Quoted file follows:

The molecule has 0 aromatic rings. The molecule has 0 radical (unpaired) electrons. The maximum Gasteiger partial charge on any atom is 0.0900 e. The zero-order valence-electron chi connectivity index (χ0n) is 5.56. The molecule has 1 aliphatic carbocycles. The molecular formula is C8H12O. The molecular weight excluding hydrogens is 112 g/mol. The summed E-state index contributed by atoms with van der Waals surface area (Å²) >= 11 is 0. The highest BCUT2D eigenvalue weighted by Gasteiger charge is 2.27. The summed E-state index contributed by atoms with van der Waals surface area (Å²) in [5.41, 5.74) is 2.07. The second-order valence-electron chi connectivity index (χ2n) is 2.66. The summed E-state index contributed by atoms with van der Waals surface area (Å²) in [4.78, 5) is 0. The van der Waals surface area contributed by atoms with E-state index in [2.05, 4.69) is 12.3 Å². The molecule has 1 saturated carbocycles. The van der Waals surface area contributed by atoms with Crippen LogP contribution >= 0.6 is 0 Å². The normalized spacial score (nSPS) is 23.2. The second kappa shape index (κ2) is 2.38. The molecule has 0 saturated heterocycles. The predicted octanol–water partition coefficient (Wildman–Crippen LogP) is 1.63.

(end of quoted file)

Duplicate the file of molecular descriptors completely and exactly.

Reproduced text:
The molecule has 0 aromatic rings. The molecule has 0 radical (unpaired) electrons. The maximum Gasteiger partial charge on any atom is 0.0900 e. The zero-order valence-electron chi connectivity index (χ0n) is 5.56. The molecule has 1 aliphatic carbocycles. The molecular formula is C8H12O. The molecular weight excluding hydrogens is 112 g/mol. The summed E-state index contributed by atoms with van der Waals surface area (Å²) >= 11 is 0. The highest BCUT2D eigenvalue weighted by Gasteiger charge is 2.27. The summed E-state index contributed by atoms with van der Waals surface area (Å²) in [5.41, 5.74) is 2.07. The second-order valence-electron chi connectivity index (χ2n) is 2.66. The summed E-state index contributed by atoms with van der Waals surface area (Å²) in [4.78, 5) is 0. The van der Waals surface area contributed by atoms with E-state index in [2.05, 4.69) is 12.3 Å². The molecule has 1 saturated carbocycles. The van der Waals surface area contributed by atoms with Crippen LogP contribution >= 0.6 is 0 Å². The normalized spacial score (nSPS) is 23.2. The second kappa shape index (κ2) is 2.38. The molecule has 0 saturated heterocycles. The predicted octanol–water partition coefficient (Wildman–Crippen LogP) is 1.63.